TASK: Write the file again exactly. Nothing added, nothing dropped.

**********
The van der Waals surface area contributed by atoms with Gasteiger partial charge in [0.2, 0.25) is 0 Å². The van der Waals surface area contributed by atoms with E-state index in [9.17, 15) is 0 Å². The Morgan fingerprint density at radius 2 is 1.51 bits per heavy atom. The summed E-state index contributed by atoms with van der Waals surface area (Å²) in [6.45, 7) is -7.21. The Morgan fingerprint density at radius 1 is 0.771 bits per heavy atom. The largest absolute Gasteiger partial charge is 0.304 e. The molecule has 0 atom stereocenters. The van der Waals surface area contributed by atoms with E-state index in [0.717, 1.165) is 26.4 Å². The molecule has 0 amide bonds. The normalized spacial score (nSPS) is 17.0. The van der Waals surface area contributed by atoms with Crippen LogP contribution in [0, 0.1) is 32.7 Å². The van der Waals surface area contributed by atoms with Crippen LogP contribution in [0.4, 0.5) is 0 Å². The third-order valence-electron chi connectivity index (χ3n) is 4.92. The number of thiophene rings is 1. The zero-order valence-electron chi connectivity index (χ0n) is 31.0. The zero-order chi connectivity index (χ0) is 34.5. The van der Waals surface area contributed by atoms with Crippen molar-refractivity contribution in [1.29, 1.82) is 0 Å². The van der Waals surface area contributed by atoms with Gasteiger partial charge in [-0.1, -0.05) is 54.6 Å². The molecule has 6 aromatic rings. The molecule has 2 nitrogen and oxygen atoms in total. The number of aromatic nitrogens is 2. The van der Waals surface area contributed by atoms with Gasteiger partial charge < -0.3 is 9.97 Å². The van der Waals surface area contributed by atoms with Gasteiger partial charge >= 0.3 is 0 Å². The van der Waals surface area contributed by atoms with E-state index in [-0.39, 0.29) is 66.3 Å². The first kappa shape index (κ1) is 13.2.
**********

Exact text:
The van der Waals surface area contributed by atoms with Gasteiger partial charge in [0.2, 0.25) is 0 Å². The van der Waals surface area contributed by atoms with E-state index in [9.17, 15) is 0 Å². The Morgan fingerprint density at radius 2 is 1.51 bits per heavy atom. The summed E-state index contributed by atoms with van der Waals surface area (Å²) in [6.45, 7) is -7.21. The Morgan fingerprint density at radius 1 is 0.771 bits per heavy atom. The largest absolute Gasteiger partial charge is 0.304 e. The molecule has 0 atom stereocenters. The van der Waals surface area contributed by atoms with E-state index in [0.717, 1.165) is 26.4 Å². The molecule has 0 amide bonds. The normalized spacial score (nSPS) is 17.0. The van der Waals surface area contributed by atoms with Crippen LogP contribution in [0, 0.1) is 32.7 Å². The van der Waals surface area contributed by atoms with Crippen LogP contribution in [0.4, 0.5) is 0 Å². The third-order valence-electron chi connectivity index (χ3n) is 4.92. The number of thiophene rings is 1. The zero-order valence-electron chi connectivity index (χ0n) is 31.0. The zero-order chi connectivity index (χ0) is 34.5. The van der Waals surface area contributed by atoms with Crippen molar-refractivity contribution in [1.29, 1.82) is 0 Å². The van der Waals surface area contributed by atoms with Gasteiger partial charge in [-0.1, -0.05) is 54.6 Å². The molecule has 6 aromatic rings. The molecule has 2 nitrogen and oxygen atoms in total. The number of aromatic nitrogens is 2. The van der Waals surface area contributed by atoms with Gasteiger partial charge < -0.3 is 9.97 Å². The van der Waals surface area contributed by atoms with Gasteiger partial charge >= 0.3 is 0 Å². The van der Waals surface area contributed by atoms with E-state index in [-0.39, 0.29) is 66.3 Å². The first kappa shape index (κ1) is 13.2.